On Feb. 14, 1990, NASA scientists in charge of overseeing the Voyager 1 mission decided to turn the cameras of the spacecraft back on its path for one final photo before it left the solar system for good. As it scanned the darkness of space, it was able to snap photos of all nine planets individually — each nothing more than a tiny speck by now — and as its lens fell upon the earth, it captured one of the most iconic images ever taken of our planet. At no more than 0.12 pixels wide on a canvas of black nothingness, famed astronomer Carl Sagan, who was lead of the imaging team at the time, decided to dub the minuscule point of light the “Pale Blue Dot.”
“Our planet is a lonely speck in the great enveloping cosmic dark,” he wrote later. “The Earth is the only world known so far to harbor life. There is nowhere else, at least in the near future, to which our species could migrate. … Like it or not, for the moment the Earth is where we make our stand.”
This month at Random Acts, we’ve decided to take that challenge and make our stand in protecting the beautiful planet we call home — so for our April #GetKind theme, we’ve chosen to celebrate The Environment. As humans, we spend so much time focusing on our kindness for other human beings that we sometimes forget that a part of what makes us worthy to walk with one another in those efforts is our dedication to keeping the earth clean for future generations. If you’re looking for ways to help us #GetKind for the environment this month, we’ve got a few ideas to get you inspired:
- Organize a beach or forest cleanup and remove litter and debris left by others. Rather than simply spending the weekend with the ones you love, make it a group effort and beautify your campsite or hiking trail the next time you’re out.
- Car-pool to work, school… anywhere you can, whenever you can. It’s an easy way to split the cost of fuel while simultaneously going easy on the environment — and you’ll learn things about your fellow travelers that you might not have otherwise in today’s digitally isolating world. We love new tech, but we love making new friends even more. Don’t like driving? Take your bikes or slip on some comfy shoes, and enjoy the fresh air.
- Diaper with a conscience. “By the time a child is toilet trained, a parent will change between 5,000 and 8,000 diapers, adding up to approximately 3.5 million tons of waste in U.S. landfills each year,” suggests one report. Whether you’re a cloth-diaper expert or a new parent/aunt or uncle/nanny or caregiver looking to go green with eco-friendly diapers, remember to encourage others to follow your lead — after all, a little step goes a long way.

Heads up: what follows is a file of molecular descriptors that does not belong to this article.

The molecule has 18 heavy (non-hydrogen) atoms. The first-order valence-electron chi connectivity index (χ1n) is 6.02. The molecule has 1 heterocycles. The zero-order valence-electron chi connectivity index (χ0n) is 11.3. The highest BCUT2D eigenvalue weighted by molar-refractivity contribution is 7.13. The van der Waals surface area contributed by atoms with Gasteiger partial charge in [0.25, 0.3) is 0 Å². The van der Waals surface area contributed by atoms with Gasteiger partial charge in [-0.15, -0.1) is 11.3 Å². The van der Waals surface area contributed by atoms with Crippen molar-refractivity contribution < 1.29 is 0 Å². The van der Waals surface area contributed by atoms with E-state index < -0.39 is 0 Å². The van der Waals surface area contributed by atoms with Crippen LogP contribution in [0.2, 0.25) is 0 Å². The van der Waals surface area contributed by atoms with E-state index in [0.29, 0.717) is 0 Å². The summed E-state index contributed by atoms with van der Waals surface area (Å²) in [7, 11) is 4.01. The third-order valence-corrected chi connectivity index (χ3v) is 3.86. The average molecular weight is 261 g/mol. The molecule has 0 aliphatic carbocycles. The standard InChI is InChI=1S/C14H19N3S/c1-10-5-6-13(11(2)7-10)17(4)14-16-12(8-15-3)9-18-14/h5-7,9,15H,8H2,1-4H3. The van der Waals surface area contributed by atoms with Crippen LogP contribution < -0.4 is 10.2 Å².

- Use reusable drinking containers rather than buying bottled water. As Random Acts PR Officer Diana suggested last summer, “Plastic bottles take hundreds of years to decompose in a landfill – perhaps up to 1,000 years. 90% of bottles aren’t even recycled. Bottles made with Polyethylene Terephthalate (PET or PETE) will never biodegrade.” Ease some of the burden on the natural world and find a greener way to hydrate (the earth will thank you for it later).
- Plan an outing to donate gardening supplies to a local community garden, or start one yourself. There’s nothing more therapeutic than spending a day in the sunshine with neighbors and friends, making the earth just a little more colorful and fruitful. (The bees and butterflies will all appreciate it too.)
- Cut down on paper waste and save a few trees! Switch to online bill-pay and bank statements if possible and re-use bags whenever possible — the next time you’re at the grocery store, don’t forget to grab those reusable bags sitting in your trunk! Forget them (again)? It’s okay: plastic bags and cartons can easily be recycled, as many places offer convenient drop-off areas or bins.
Whatever you choose to do this month in honor of our #GetKind theme, do it with purpose and real intent. The betterment of the planet isn’t just about being able to walk a beach without tripping over beverage cans and trash — it’s about respecting the tiny corner of universe that we’re so fortunate to share with one another.
“Look again at that dot,” wrote the late Carl Sagan upon viewing Voyager 1’s distant image of our home planet. “That’s here. That’s home. That’s us. On it everyone you love, everyone you know, everyone you ever heard of, every human being who ever was, lived out their lives there — on a mote of dust suspended in a sunbeam. … It underscores our responsibility to deal more kindly with one another, and to preserve and cherish the pale blue dot, the only home we’ve ever known.”